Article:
With the country reeling from the effects of January’s earthquake and a devastating cholera epidemic, the general elections slid into chaos Sunday as thousands complained they could not cast ballots and a majority of presidential candidates accused the Haitian government of committing “massive fraud.”
Twelve of the 18 presidential candidates issued a declaration saying the hastily prepared elections should be canceled and that the people should “mobilize” to reject the results. They accused President Rene Preval of conspiring with the country’s electoral council to ensure that his party, Unity, was in control of Parliament, and its candidate, Jude Celestin, won the presidency.
Protests erupted in parts of the rubble-strewn capital, Port-au- Prince, and groups of young men vandalized several voting centers.
“Preval is a thief!” shouted Steve Laguerre, 21, at a protest in Petionville in the afternoon. “He should go to prison.”
Laguerre, a student, had his voter registration card with him but was turned away from a polling center in Petionville because his name was not on the list of registered voters for that site — a complaint heard throughout the nation.
There were no reports of significant violence. But if history is any indicator, Haitians will take to the streets en masse in upcoming days if they feel the elections have been stolen.
“We’re going to shut everything down,” said Wilner Bae, 34, at the Petionville protest.
The head of the electoral council acknowledged that there had been “some problems,” according to radio reports, but the council later declared the elections a success.
The international community had pushed hard for the voting, hoping it would produce a legitimate government that would help jumpstart reconstruction efforts bogged down by indecision and red tape.
One remarkable aspect of these elections was that people in neighborhoods long prone — and sometimes pressured — to vote for one party now were pondering others. The populist former president, Jean Bertrand Aristide, who is in exile in South Africa, dominated politics for the last two decades, with Preval elected twice based largely on the perception that he is Aristide’s protege.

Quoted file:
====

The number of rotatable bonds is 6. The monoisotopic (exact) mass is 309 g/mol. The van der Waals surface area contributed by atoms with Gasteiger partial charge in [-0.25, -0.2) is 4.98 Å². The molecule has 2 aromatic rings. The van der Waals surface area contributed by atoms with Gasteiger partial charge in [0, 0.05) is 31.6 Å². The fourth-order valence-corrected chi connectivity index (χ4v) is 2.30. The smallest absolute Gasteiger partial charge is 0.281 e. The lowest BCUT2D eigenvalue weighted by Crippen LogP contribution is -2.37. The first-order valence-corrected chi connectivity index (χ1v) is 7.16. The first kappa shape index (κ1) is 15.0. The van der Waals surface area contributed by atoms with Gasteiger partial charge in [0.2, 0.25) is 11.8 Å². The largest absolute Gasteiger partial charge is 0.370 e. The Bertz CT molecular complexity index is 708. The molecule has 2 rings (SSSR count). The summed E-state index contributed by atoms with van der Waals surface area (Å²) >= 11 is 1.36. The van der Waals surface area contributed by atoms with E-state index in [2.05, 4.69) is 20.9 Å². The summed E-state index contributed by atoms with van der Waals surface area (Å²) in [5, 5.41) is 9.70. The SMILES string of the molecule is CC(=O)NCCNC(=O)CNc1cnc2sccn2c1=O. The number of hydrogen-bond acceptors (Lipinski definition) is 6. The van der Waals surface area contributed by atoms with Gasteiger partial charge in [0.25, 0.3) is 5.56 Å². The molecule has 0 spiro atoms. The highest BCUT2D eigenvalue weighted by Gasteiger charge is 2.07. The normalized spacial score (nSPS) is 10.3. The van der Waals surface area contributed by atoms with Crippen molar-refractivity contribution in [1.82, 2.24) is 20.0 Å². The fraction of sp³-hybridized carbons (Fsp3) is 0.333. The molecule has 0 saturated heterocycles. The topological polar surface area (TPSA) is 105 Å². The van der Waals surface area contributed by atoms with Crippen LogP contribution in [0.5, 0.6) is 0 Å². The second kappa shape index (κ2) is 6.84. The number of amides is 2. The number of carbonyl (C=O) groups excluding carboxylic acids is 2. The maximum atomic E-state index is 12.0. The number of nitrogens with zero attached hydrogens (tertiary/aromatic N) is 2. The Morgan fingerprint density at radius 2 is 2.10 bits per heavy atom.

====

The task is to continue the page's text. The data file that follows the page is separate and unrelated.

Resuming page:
But on Sunday, voters spoke openly about the array of candidates.
Twelve presidential candidates called a news conference at the Karibe Hotel in the early afternoon to criticize the election. Celestin was not among them.
“We denounce in front of the Haitian people, in front of the media, in front of the international community, the massive fraud that is being committed throughout the country, in a majority of the voting centers,” said Josette Bijou, one of the candidates, reading their joint declaration.
“We demand the annulment, pure and simple, of these fake elections,” she said.
A big rally for popular singer Michel “Sweet Micky” Martelly came soon after. The singer climbed onto a pickup truck as supporters swarmed around him and chanted impromptu slogans. “It’s not his money, it’s our will!” they sang, a refrain once sung for Aristide.
United Nations spokesman Vincenzo Pugliese said the U.N. and the international community “express their sincere concern over the numerous incidents that marked the unfolding of the polling.” He urged calm, saying that a deterioration of security would have dramatic consequences for victims of the cholera epidemic.
The electoral observation mission from the Organization of American States and Caribbean Community postponed a news conference scheduled in the afternoon. Colin Granderson, the chief of the observer mission, said it was still analyzing information and would make a statement Monday.
One OAS official, who spoke on condition of anonymity because he was not authorized to talk to reporters, said observers were called back in the middle of the day because of security concerns.
At one of the polling stations he observed, 1,000 people lined up, but the list had only 39 names of people eligible to vote. “At several bureaus there were no lists of voters,” he said.
At a sprawling tent camp off Delmas 33 road, men angrily confronted poll workers and U.N. peacekeepers. “There’s 26,000 people in this camp and 840 ballots!” shouted George Kempes.
Lener Rene Gistre, 36, waited in line with a scowl. He said Celestin was paying people to vote for him — but that it wouldn’t work. “If anyone comes with money, we’ll take it and eat,” he said. “But I’m alone in the voting booth.”
Gistre said he planned to cast a ballot for Mirlande Manigat, a professor and longtime critic of Aristide who was briefly first lady. Next to him, Margareth Edmond, 41, planned to vote for Jean-Henry Ceant, whom some see as Aristide’s heir apparent.
“I love Ceant 100% because of Aristide,” she said.
Others around them were chanting for Martelly. “He’s just been on my mind,” said Joseph Duchatelier, 35. “I don’t know why I like him. He’s just different.”
Though Celestin was second in recent polling, it was very difficult to find support for him on the streets. Of dozens of people interviewed at the polls, not one said they planned to vote for him.
The morning started calmly, with far fewer people lining up at polls than there were in the last national election. But lines began to grow, as polling places opened late and the doors were clotted with angry voters who could not find their names.
At a school in the seaside slum of Cite Soleil, Dieumercie Francois, 40, went from list to list trying to find hers. She started at 6 a.m. By 10 a.m., she still hadn’t found it. She planned to vote for Manigat, the leader in the recent polls.
“I think they’re trying to steal it,” she said.